Overworked women lawyers experience more mental health problems and engage in high-risk drinking at a greater rate than male colleagues, a survey of nearly 3,000 attorneys in California and the District of Columbia found.
The study released Wednesday by the California Lawyers Association and the D.C. Bar found more women screening positive for hazardous drinking than in the past. About a third, or 34%, reported high-risk or hazardous drinking compared with 25.4% of men. It’s a snapshot showing a reversal of trends generally finding men engaging more frequently in substance abuse.
More women are in a “materially worse place across the board,” said study co-author Patrick Krill, an expert on attorney addiction and mental health.
The study follows an American Bar Association report in April saying that the pandemic has caused more women to consider leaving the profession, in part due to the stresses of work-life balance.
The California and D.C. Bar study conducted from June to August found pandemic fallout wasn’t specific to the findings. The conclusions did suggest, however, that underlying work-life stressors that have long been part of the legal profession have more to do with the worsening picture for women attorneys.
The burden of the attorney workload “is having a clear toll on mental health,” Krill said.
The study found levels of mental health problems and problematic drinking to be quite high among practicing lawyers in general, a stubborn and well documented problem in the profession.
Over half of the 2,863 practicing lawyers surveyed screened positive for risky drinking, and 30% screened for high-risk hazardous drinking.
Risky drinking is consuming more than prescribed guidelines, while high-risk drinking equates with consumption that’s harmful to physical and mental health, Krill said. Nearly 56% of women reported risky drinking, compared to 46.4% of men.
One in four women considered leaving the legal profession because of mental health concerns, compared with 17% of men.
The higher levels of stress experienced by women attorneys was surprising, said Krill. A 2016 study on lawyer mental health and substance use concerns found that men experienced more depression than women. The same study found that 39.5% of women compared to 33.7% of men reported problematic alcohol use.
Younger attorneys experience more stress, which is similar to findings in other high-stress professions, the study found. Law schools should play a role in helping students prepare for the road ahead, it said.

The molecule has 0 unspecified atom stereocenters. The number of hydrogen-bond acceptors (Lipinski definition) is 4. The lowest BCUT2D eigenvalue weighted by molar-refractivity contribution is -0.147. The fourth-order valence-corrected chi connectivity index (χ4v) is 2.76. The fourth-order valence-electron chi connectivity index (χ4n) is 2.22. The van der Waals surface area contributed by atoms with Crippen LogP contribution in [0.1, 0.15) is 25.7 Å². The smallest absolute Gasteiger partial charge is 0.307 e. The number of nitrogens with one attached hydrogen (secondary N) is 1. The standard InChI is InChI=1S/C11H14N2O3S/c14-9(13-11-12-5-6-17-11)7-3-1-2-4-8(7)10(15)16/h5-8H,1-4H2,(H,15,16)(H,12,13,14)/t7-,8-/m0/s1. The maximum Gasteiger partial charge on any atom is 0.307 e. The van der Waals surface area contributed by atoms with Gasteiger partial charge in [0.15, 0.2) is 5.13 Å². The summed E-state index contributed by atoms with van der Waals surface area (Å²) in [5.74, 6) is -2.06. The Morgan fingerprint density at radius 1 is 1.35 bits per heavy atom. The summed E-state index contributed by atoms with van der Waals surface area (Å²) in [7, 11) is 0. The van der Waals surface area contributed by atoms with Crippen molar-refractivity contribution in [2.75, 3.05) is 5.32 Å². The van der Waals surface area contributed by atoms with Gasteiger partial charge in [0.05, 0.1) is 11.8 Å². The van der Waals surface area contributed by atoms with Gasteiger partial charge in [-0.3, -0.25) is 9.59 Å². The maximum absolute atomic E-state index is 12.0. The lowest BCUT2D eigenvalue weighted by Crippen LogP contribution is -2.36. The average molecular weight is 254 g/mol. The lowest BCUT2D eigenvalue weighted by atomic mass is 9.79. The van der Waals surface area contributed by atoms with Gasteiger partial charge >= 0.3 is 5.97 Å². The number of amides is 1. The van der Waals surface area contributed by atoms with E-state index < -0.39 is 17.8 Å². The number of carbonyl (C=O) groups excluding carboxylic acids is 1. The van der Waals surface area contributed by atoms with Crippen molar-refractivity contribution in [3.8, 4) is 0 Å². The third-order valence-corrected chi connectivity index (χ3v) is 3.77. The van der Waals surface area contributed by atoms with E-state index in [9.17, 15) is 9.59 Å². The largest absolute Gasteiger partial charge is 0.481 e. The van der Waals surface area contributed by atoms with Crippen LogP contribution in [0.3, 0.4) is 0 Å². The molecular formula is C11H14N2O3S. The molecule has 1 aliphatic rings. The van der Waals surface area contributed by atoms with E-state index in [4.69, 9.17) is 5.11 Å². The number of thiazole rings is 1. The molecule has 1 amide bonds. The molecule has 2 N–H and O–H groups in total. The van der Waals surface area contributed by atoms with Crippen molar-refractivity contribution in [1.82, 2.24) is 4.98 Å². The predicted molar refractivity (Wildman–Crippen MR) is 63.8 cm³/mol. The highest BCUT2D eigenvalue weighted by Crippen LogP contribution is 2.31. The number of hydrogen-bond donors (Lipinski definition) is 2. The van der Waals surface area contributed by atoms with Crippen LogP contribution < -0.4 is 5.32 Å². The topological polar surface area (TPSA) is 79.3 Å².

The legal profession, which has long emphasized work over quality of life, has only recently taken steps to address burnout and mental health issues.
Krill said there has been anecdotal evidence of women leaving the profession earlier, but the study found that work-family conflict is “clearly predictive” of that trend.
“For women, work-family conflict had the highest odds ratio with regard to association with contemplating leaving the legal profession due to mental health, stress, or burnout,” the study found.
For men, work over-commitment was “a significant predictor of leaving the profession due to mental health, burnout, or stress among men,” the study said. Men with high work over-commitment “were more than twice as likely to contemplate leaving the profession due to mental health.”
However, men who perceived a possibility of promotion were less likely to leave because of burnout, the study said. But this doesn’t hold true for women, it noted.
“One could speculate that women frequently anticipate less opportunity or chance for promotion, thereby rendering that possibility less relevant to their calculation about whether to leave the profession due to mental health,” the study said.
Promotion disparity has been cited in studies as a factor influencing women to leave the profession.
While the legal profession is “on the road to progress” to improving lawyer well-being, the seeds have only been planted, Krill said. Change needs to happen, including making the legal profession more female and family friendly, he said.